Thursday, July 30, 2009

Important Bills...

BANGALORE, Jul 29: the Legislative Assembly on Wednesday passed the Karnataka Control of Organised Crimes (Amendment) Bill, 2009, to include the act of terrorism as organized crimes and to provide deterrent punishment of death or imprisonment for life and fine of Rs. 10 lakh for committing an offence.

Minister for Home V S Acharya, who explained objectives of the Bill, said the Bill was introduced to amend the Karnataka Control of Organised Crimes Act, 2000. It envisages the attachment of property of the accused pending investigation; and increase the period for filling the charge sheet from 180 days to 365 days, he said.

Stamp Bill :The Assembly also passed the Karnataka Stamp (second amendment) Bill, 2009, to reduce the stamp duty on sale transactions of all kinds of immovable properties, including agricultural lands, from 7.5 per cent to six per cent. Chief Minister B S Yeddyurappa announced this proposal in the 2009-10 budget. The Bill was aimed to replace the ordinance promulgated by the Governor, Minister for Revenue G Karunakara Reddy said.

The House also passed the Karnataka Prevention of Dangerous Activities of Bootleggers, Drug-Offenders, Gamblers, Goondas, Immoral Traffic Offenders and Slum-Grabbers (Amendment) Bill, 2009; the Indian Penal Code and the Code of Criminal Procedure (Karnataka Amendment) Bill, 2009; and the Karnataka Essential Services Maintenance Bill, 2009.

Dr. Acharya said the Karnataka Prevention of Dangerous Activities of Bootleggers, Drug-Offenders, Gamblers, Goondas, Immoral Traffic Offenders and Slum-Grabbers (Amendment) Bill, 2009, provided for detention of persons who are engaged in any of the activities as a video or video pirate habitually for commercial gain, which affect adversely the maintenance of public order in relation of cinematograph film.

The Minister said the Indian Penal Code and the Code of Criminal Procedure (Karnataka Amendment) Bill, 2009, was introduced following the directions by the Supreme Court. It was aimed to check unauthorised occupation of government premises by government employees. There are instances where the government employees continued to stay in government premises after the service of notices served upon them to vacate the same, he said.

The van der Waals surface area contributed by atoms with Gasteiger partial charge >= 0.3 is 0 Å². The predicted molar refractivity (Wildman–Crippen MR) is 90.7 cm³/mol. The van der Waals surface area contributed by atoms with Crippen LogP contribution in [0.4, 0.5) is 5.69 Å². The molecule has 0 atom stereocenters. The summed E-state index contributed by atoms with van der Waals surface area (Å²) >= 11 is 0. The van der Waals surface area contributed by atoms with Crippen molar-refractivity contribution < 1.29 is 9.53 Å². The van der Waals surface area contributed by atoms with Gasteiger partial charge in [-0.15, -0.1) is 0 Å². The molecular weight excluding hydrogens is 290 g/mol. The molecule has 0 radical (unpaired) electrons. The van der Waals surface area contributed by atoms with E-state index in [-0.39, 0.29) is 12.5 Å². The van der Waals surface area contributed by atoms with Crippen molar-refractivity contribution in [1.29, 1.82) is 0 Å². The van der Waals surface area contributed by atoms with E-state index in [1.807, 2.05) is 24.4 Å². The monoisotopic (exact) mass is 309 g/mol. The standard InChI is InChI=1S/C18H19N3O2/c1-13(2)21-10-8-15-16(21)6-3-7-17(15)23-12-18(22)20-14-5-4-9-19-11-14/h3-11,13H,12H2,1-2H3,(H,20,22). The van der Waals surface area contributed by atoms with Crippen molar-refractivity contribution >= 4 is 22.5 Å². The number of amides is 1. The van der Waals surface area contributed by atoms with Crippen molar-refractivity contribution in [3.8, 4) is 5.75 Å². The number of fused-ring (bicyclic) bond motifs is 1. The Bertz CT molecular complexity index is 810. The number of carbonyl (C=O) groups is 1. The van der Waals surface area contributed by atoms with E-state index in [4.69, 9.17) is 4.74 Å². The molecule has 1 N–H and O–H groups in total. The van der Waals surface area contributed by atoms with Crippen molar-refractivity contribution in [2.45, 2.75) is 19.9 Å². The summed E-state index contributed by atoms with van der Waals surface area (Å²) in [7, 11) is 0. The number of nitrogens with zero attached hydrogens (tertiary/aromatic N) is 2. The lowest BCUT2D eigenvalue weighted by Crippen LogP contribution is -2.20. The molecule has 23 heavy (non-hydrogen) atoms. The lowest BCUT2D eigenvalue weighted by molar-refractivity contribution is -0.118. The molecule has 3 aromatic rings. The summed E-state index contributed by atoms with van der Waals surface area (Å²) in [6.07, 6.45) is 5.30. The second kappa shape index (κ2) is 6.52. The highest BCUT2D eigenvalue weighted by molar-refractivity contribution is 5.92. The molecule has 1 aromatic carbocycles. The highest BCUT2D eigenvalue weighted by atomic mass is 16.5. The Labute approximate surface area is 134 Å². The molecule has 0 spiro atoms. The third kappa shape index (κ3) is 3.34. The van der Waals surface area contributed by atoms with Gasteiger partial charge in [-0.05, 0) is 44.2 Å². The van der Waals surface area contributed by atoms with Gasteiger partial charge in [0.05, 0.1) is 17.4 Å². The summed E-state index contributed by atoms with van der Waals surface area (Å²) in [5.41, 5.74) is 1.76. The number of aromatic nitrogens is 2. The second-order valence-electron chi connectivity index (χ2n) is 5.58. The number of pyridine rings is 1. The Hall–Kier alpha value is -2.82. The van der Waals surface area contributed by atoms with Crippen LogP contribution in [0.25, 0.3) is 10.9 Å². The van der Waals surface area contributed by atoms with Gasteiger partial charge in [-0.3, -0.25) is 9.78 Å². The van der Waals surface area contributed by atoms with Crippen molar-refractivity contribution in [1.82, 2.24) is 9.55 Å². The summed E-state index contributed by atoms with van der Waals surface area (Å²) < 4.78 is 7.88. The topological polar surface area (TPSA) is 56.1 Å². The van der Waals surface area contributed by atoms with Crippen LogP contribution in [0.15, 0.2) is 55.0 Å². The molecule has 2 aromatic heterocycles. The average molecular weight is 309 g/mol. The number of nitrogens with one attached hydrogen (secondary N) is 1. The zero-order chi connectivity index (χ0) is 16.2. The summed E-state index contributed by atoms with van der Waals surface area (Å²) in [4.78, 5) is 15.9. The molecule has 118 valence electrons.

Dr. Acharya said the Karnataka Essential Services Maintenance Bill, 2009, was considered necessary to prohibit refusal to work in certain essential services connected with production, generation, storage, transmission, supply or distribution of water or electricity, transport services for the carriage of passengers or goods by motor vehicles or employment. (Daiji)
More Info on bills


Vivek V Kamath said...

Very good legislations!!

U missed to mention water harvesting bill I think.

Vivek V Kamath said...

All the developmental activities
and laws are welcome.

But I(common ppl in general) have one suggestion/greviance regarding public bus transport....

It appears that cost of petrol(sales tax) and transport(Bus ticket) is highest in karnataka

In many states like TN,Delhi,Kerala etc ; cost of travelling 10km is about Rs 5, where as here(for example BMTC)min fare is RS 9 even though we r travelling 2-3kms.This is leading to tips to conductor and making public transport costlier vis-a-vis private transport.

I often hear ppl cursing the Govt. nowadays while travelling by bus.
It is giving the impression that inflation is creation of state Govt.

I suggest that the fare be modelled on, per no.of stops(Min RS 2 upto kms then +1 after that)and daily pass must be restored to RS 25.
Also migration to CNG would be better option.

If these measures r implemented it will reduce ticketless travel(Tips) and also reduce traffic congestion(By making public transport cheaper).

I wish that u take up the matter with R.Ashok and CM so that it would bring good name/compliments to our BJP Govt.

Vivek V Kamath said...

It appears that confusing/conflicting statements by ministers about power crisis now and then is creating bad impression about the Govt.

I have a suggestion regarding power problem ....

As water harvesting has been made compulsory,we can also work towards making roof-top solar power generation and storage compulsory.

Yesterday(Aug 3rd) there was an article in TOI,Bengaluru edition about solar and wind energy utilisation and Bob Hoekstra(former CEO of Philips it seems)and his ideas may be considered/utilised.

It appears that solar power industry is worth $10billion in germany.

So if this technology is implemented here, it would be a gaint step towards renewable energy utilisation,micro-power generation and also would clip the wings of anti-development opponents(Like uttara kannada instigation of agitation).Why give chance to opponents?

I suggest that a renewable energy utilisation and development authority be set up and some renowned person like Mr. Hoekstra be made chairman towards achieving the desired long term vision.

Blogger said...

Dear Vivek
It is indeed a good idea to think of alternative sources of energy, especially Green Energy. But for a developing country it may not be practicable in terms of logistics and expenditure involved.
At times it is impossible to satisfy all the special interest groups as well: In the state of California, when windfarms were installed green lobbyists got them removed- citing a reason of "birds hitting the wind power units and dying"!
At the moment cheapest form of power for India seems to be Hydro Power...very same source of power antagonized by lobbies promoting alternative energy! If the relocation/rehabilitation is looked after well, there seems to be not alternative to Hydro Power, in terms of cost effectiveness combined with safety.